Is it just me, but does it not seem downsizing is more prevalent this year than during the post-pandemic years following the 2008 recession? I say this because, for the past six months, I frequently receive emails from readers telling me they started a new job only to be laid off months later. Several readers have told me they’ve been laid off twice, sometime three times, in the last five years.
It surprises me how few candidates vet my employer during an interview; I’m rarely asked the hard questions.
I realize that thoroughly vetting an employer when whatever savings you have is rapidly shrinking and financial pressures are mounting is easier said than done. Most job seekers just want to get on a payroll, so they don’t ask questions that might raise red flags. On the other hand, your diligence may result in you dodging a bullet.
Examples of financial questions I’d ask my interviewer and/or founders at a start-up company:
- Is the company profitable? If not, when do you project it will be?
- What does the company’s runway look like? (Amount of time before they run out of money.)
- Is the company raising capital? If yes, what is the amount and how much is committed?
For public companies, a great deal of financial information is public and most likely on their website; therefore, I’d look at:
- The company’s “SEDAR” (System for Electric Document Analysis and Retrieval). All employees of a publicly traded company and job seekers seeking employment with such a company should be familiar with SEDAR, a database maintained by the Canadian Securities Administrators (CSA). SEDAR is comparable to the U.S. SEC’s EDGAR (Electronic Data Gathering, Analysis, and Retrieval) database. You can access SEADR at www.sedar.com.
- Recent quarterly earnings reports.
- Recent letters to shareholders from the CEO.
Reviewing this financial information will inform me of any economic headwinds the company is experiencing and what they anticipate for the future. I am looking for growth, profitability, and capital on hand.
Note asking the ‘hard’ questions doesn’t guarantee you’ll get honest answers. Prepare for a deep dive into all aspects of the company, including speaking with current employees. Always verify the information you’re given. Google is a job seeker’s best friend.
As a corporate world survival tip, keep in mind that no matter how careful you are, there are always unknown variables (e.g., a pandemic) that can affect your job’s existence. So, heed my advice, whether you’re an active job seeker or a long-term employee—always be looking. The days an employer could offer lifelong employment ended in the mid-80s.
To mitigate the risk of being laid off from a new job, job seekers should consider the following two things, regardless of what their due diligence reveals.
- Seek revenue-generating roles that contribute directly to the business’s profitability.
In most cases, cost-center positions are the first to be cut when cuts need to be made. Such job cuts will have little impact on sales; hence, avoid taking on a cost-center position.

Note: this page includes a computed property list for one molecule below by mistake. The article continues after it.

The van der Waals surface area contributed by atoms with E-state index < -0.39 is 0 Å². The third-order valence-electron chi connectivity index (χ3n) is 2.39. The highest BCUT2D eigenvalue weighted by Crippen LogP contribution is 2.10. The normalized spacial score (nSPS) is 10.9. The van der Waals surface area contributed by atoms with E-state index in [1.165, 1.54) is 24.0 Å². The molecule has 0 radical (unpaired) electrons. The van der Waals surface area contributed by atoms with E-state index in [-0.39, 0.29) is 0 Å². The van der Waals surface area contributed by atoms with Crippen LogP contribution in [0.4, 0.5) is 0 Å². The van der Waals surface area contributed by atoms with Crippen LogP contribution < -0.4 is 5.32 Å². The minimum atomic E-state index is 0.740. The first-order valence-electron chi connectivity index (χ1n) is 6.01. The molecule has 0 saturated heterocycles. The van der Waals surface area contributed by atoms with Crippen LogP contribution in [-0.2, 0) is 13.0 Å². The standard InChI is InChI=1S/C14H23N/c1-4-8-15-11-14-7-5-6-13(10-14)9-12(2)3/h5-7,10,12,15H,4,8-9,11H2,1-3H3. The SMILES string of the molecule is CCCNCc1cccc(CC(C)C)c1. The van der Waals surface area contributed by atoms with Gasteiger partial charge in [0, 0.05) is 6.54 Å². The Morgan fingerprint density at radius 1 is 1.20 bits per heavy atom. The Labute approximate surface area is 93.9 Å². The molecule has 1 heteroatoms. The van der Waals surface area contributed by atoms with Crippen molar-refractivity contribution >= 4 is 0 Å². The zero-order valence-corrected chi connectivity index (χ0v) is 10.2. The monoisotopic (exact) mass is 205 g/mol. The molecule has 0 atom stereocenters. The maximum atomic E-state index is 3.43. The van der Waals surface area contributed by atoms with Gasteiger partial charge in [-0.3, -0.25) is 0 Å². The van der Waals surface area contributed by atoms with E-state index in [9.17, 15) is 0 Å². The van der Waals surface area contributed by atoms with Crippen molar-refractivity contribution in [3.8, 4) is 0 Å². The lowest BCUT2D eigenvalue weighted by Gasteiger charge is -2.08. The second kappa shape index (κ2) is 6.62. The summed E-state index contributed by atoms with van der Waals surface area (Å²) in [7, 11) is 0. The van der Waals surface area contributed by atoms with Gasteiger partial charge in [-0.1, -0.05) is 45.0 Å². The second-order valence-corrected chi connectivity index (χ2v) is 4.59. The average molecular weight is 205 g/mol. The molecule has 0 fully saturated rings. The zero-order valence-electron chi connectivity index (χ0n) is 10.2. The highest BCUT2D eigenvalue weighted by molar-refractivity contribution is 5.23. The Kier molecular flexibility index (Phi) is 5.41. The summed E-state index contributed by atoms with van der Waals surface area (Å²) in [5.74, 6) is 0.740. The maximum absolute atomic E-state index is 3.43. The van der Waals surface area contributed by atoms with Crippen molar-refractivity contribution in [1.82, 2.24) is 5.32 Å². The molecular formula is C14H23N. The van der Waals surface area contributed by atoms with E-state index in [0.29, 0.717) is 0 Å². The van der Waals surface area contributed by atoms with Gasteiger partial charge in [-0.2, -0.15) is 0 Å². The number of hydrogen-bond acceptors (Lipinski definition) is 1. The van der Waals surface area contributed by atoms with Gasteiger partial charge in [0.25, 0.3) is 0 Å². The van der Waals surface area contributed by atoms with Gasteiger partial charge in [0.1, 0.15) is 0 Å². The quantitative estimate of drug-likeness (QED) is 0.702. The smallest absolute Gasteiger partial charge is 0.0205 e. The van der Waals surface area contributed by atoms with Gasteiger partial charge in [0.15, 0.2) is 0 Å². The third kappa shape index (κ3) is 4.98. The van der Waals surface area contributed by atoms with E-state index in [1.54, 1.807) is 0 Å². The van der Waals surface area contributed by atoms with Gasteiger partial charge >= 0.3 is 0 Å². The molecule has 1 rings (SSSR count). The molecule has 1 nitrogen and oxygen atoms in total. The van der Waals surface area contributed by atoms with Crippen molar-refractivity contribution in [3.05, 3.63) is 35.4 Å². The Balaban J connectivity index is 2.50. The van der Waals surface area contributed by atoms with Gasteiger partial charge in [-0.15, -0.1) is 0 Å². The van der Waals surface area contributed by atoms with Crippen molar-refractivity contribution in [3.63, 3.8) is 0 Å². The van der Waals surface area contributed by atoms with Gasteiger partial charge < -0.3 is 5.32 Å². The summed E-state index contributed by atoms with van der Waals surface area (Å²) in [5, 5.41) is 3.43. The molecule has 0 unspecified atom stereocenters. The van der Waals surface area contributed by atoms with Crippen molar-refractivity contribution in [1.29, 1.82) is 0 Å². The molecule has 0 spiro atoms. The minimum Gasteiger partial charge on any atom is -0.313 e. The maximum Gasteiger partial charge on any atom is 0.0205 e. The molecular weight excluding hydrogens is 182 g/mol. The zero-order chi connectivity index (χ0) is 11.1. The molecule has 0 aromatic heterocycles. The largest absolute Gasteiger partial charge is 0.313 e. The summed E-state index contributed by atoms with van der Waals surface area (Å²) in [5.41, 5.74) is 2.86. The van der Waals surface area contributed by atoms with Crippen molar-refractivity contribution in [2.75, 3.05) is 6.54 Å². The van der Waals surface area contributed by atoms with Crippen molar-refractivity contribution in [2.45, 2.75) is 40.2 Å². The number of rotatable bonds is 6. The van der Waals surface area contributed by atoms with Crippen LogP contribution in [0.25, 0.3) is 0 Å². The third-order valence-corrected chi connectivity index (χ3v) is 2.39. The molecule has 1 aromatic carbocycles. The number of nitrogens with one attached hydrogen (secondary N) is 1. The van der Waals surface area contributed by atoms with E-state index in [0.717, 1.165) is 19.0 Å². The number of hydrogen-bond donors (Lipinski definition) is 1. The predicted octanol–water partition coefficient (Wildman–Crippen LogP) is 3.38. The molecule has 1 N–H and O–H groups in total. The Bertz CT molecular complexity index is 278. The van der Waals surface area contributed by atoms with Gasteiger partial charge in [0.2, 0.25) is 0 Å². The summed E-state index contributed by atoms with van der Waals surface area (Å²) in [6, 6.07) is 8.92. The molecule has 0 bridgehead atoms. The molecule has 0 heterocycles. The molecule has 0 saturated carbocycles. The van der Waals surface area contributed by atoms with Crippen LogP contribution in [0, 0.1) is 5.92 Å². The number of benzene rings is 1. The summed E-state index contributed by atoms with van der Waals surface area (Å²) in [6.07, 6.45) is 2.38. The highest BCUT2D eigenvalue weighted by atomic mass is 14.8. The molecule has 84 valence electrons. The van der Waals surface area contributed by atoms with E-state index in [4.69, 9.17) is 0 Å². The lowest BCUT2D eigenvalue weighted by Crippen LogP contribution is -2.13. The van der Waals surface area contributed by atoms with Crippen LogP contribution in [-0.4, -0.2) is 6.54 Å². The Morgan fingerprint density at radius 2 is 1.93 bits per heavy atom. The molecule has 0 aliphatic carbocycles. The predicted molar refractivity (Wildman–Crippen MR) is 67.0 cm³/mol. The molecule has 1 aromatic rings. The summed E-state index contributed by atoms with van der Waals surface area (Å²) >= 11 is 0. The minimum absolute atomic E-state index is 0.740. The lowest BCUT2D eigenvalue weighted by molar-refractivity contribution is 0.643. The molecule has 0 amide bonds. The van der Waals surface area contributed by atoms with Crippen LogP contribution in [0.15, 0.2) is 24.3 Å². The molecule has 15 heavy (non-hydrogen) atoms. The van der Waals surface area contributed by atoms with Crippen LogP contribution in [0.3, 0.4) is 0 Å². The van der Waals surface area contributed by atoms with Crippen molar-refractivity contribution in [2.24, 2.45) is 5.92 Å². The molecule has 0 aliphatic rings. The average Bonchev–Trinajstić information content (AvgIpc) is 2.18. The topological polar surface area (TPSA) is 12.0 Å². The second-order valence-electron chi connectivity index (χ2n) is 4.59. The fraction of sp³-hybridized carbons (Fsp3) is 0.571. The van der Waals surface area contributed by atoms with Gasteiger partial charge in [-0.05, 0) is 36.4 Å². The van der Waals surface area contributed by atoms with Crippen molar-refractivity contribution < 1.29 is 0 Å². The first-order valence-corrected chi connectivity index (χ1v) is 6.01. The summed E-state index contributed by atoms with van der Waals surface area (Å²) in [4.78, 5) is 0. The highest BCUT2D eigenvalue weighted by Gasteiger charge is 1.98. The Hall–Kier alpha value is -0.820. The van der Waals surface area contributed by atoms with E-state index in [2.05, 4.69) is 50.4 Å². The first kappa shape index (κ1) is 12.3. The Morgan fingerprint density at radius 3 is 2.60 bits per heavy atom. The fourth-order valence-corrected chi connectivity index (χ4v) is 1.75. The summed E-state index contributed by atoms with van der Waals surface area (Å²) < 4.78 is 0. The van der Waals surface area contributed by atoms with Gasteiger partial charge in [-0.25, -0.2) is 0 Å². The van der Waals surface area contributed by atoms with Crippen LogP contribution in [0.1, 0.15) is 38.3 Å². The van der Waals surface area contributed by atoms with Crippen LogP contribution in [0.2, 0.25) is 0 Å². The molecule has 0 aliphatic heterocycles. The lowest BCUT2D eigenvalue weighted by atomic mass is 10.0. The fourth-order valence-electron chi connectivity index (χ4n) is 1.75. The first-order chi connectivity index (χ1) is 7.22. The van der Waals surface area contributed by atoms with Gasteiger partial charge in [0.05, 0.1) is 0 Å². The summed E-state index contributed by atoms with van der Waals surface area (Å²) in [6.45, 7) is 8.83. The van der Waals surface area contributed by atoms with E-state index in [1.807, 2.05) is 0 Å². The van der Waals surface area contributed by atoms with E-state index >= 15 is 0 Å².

A revenue-generating employee is less likely to be laid off than a cost-centre employee, who is a distraction (READ: liability) to the company’s profitability. It’s a cold business reality that employees who bring in the money have more value than those employees who can’t point to adding dollars to the bottom line. In tough times, businesses need folks who can ring up sales.
I’m not privy to Elon Musk’s strategy with Twitter, but I find it interesting that he can let go 50% of Twitter’s employees, have 20% more walk out, and the platform, as I write this, continues to function. What does this say about the value of the work most Twitter employees were doing?
Before pursuing a job opportunity, ask yourself: How would the company’s bottom line be affected if this position suddenly disappeared?
- Ask for a healthy compensation structure, but not so high that you become unaffordable at the slightest downturn.
All the self-proclaiming career experts are selling the warm and fuzzy narrative to seek your worth. Yes, getting a big salary feels good. However, “big salaries” come with strings, one being more is expected from you. (An employee’s compensation needs to be justifiable from a business ROI perspective.) The other is that you may make yourself unaffordable should the business need to cut costs.
My advice to jobseekers is to negotiate a base salary they can live with. Then, as applicable, negotiate a commission or bonus structure, profit sharing, RRSP matching, additional benefits, and perks as part of their overall compensation package. Accounting-wise, it makes moresense for a company to lay off an employee making $85K a year as opposed to an employee earning $45K plus 5% commission, even though their combined base salary and commission may be more than $85K.
Now’s not the time to be greedy.
Finally, when you start a new job, make it your mission to show your new employer that you fit in, that you’re willing and able to contribute to the company’s success, and that hiring you was a good business decision and always be looking.
Nick Kossovan, a well-seasoned veteran of the corporate landscape, offers advice on searching for a job. You can send Nick your questions at firstname.lastname@example.org.